First, I want clients to feel like they can get all they need with the session fee. The print credit included with the session fee is slightly more than I charge for two 8×10 prints. So if someone just paid the session fee and used the credit, they would feel they received a complete product. I don’t want people coming away from a session with me feeling like they were tricked into spending more than the session fee to get anything.

But second, it is structured to ensure they are in the mindset of buying prints from the very beginning. During the initial meeting, talk about print sales. Every step of the way, the client is reminded that the ultimate goal is print sales, and the pricing structure is part of this.

Commercial/Headshot/Fashion/Real Estate Photographers

This is a vast category, but I put them all together because these genres usually deal with digital images exclusively rather than prints. More often than not, these types of photographers are compensated either by the hour, by the job, per impression, or a combination of all three.

I don’t want to spend that much time on these types of shoots because the terms can vary widely and are mostly dependent on the bargaining power of the client hiring you. You might be able to negotiate more favourable terms with a local store than you would with a large corporation. But the general lessons above still hold. Make sure you have your expenses covered and are compensated for the time spent.

When And How To Collect Payment For A Session Or Wedding

Do wedding photographers get paid upfront?


When I first started my photography business, I waited to receive payments until after the gallery was delivered to my clients. I think it was because the business side of it all felt new, and I wasn’t 100% secure in my pricing yet. It felt almost wrong to ask for any payment until after I delivered what I had promised. I had to learn the hard way that without cost, clients can easily back out of session obligations last minute, and after dealing with too many last-minute cancellations, I decided I had enough. The only way to work with more clients who valued my time was to require payment upfront. Wild Romantic Photography has the best range of services of wedding photography Yarra Valley. Check them out here.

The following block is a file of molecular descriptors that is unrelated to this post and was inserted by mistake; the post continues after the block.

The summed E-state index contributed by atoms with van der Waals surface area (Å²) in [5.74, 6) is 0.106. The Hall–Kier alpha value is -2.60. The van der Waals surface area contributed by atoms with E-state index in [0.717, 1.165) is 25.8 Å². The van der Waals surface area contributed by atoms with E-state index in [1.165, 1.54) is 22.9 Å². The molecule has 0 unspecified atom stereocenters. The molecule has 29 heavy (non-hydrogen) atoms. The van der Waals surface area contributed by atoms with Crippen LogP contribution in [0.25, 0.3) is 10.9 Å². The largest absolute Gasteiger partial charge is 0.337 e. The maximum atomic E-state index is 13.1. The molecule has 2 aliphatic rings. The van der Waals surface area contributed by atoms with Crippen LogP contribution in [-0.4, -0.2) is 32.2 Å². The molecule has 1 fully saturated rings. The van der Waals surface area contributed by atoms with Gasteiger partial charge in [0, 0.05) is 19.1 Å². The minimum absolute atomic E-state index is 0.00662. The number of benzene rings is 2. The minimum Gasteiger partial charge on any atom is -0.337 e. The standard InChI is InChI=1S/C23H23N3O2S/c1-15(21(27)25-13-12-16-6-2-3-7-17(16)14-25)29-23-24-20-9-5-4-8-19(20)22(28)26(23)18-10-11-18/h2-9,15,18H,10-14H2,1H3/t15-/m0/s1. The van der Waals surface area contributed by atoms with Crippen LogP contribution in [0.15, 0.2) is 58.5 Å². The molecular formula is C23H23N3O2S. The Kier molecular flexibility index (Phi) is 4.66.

I switched to receiving payment the day of the session but still had to deal with the last-minute cancellations. It always felt a little strange “talking business” and collecting money from clients right before shooting their session. When I work with my clients, I don’t want to talk about business or collect payment. I want to focus on creating art with them. I want them to remember how much fun we had working together. I don’t want them to remember having to write me a check.


For years now, I have required to be paid in full two weeks before their session. Most clients pay in full when they decide to book me officially. For weddings, it must be paid one month before their wedding date.


I did. I started valuing my time and decided that the only way to run my business was to require some payments before the session. Since then, I have never had to deal with a cancellation or worry of putting many hours of work into something without getting paid. I also get to put the focus on making my clients feel special the day of their session. I want that day to be 100% about them and their session. I love it, and my clients love it.